Theresa May’s decision to rule out European Court of Justice (ECJ) jurisdiction and the “disappointingly rigid” approach to negotiations by Brussels contributed to a risk of the UK being locked out of EU databases, losing access to the European Arrest Warrant (EAW) and having a reduced influence in Europol.
Both sides risked “recklessly” undermining the safety of people across the EU as a result, the Commons home affairs committee warned.
In a strongly worded report today the MPs said:
n Losing access to the second-generation Schengen Information System (SIS II) database would be “calamitous”.
n Being forced to rely on the 1957 Convention on Extradition instead of the EAW would be a “catastrophic outcome”.
n A no-deal Brexit would be “the most unthinkable of outcomes”.
n Without contingency plans “the safety and security of UK and EU citizens will be put at serious and unnecessary risk”.
The Prime Minister used the June European Council meeting to warn her fellow leaders that the safety of citizens would be at risk unless there was a security deal, but the Commons committee said Mrs May should also alter her own red lines.
The MPs said: “We express serious concerns about the lack of progress in the negotiations to date; the impact on security co-operation of the government’s ‘red lines’, including the jurisdiction of the ECJ; the disappointingly rigid EU negotiating position; and the very real prospect of the UK losing access to SIS II, which is vital to our law enforcement and border security capabilities.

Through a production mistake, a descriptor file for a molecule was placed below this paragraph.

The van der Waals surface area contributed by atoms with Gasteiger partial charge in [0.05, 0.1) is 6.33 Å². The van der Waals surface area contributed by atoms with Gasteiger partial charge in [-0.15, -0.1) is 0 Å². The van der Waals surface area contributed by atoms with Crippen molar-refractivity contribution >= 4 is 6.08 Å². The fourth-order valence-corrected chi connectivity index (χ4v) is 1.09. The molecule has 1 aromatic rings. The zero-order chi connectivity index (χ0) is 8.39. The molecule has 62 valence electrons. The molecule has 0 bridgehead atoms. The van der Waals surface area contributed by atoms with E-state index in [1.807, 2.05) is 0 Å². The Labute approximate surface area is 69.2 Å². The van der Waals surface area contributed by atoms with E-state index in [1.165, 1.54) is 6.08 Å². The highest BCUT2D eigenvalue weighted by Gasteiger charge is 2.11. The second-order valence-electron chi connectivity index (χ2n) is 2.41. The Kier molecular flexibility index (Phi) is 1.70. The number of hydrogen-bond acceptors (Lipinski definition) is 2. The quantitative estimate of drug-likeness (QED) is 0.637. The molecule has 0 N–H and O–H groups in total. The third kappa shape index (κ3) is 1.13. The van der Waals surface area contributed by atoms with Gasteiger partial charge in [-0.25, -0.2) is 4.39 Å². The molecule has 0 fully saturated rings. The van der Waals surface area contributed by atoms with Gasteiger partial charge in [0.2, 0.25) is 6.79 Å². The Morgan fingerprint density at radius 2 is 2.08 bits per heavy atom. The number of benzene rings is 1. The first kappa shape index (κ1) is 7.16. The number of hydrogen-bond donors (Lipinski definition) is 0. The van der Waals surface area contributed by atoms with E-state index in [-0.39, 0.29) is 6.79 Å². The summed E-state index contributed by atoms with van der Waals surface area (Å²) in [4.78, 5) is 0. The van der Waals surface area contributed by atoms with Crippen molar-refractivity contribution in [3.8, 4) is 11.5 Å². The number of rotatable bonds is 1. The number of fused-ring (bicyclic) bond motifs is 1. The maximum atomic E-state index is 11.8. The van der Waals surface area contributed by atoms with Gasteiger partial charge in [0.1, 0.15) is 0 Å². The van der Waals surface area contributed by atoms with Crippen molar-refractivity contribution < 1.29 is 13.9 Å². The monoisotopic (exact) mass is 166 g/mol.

“We believe that both the EU and the UK government need to show more flexibility, and give greater priority to getting an early agreement that continues existing policing and security co-operation; otherwise, they will recklessly undermine security in both the UK and the EU, and will let the public down badly.” tyThe SIS II system enables law enforcement authorities to share “real time” alerts on missing and wanted individuals and stolen property.
The hard-hitting report said: “Without UK access to SIS II, individuals who pose a genuine threat will be able to enter the UK or the EU without important intelligence being flagged to border officials.
“Losing access to it would be a calamitous outcome for the UK, which would pose a severe threat to the government’s ability to prevent serious crime and secure the border effectively.”
They said that given the extent of ECJ involvement in any UK-EU data-sharing arrangement it was “unwise” to make it a red line issue in the negotiations.
The EU’s approach “appears to be driven more by political considerations than by operational needs”, they said.
The committee’s Labour chairwoman Yvette Cooper said: “Both sides are putting political red lines ahead of public safety and national security - that is completely irresponsible.
“We have a shared interest in continued close policing co-operation, which people in Britain and across the EU would want and expect to continue after Brexit.
“But at the moment, political posturing on both sides is putting that at risk.”
She warned that a no deal scenario would “stop the police sharing crucial information on dangerous international criminals, stop border officials getting urgent information on criminals trying to enter the country, undermine investigations into trafficking, terrorism, organised crime and slavery, jeopardise trials and justice for victims, and let criminals go free”.
A separate report yesterday warned food safety controls could be suspended to prevent perishable goods getting delayed at UK borders if no Brexit deal is secured.
Academics say they have been informed by a government adviser of the plans being developed should delays emerge.
EU countries might then respond by blocking exports from the UK due to it adopting a “cavalier” approach to safety standards, the report adds.
But the government denied this was the case, saying it will not suspend food safety controls regardless of a no-deal scenario.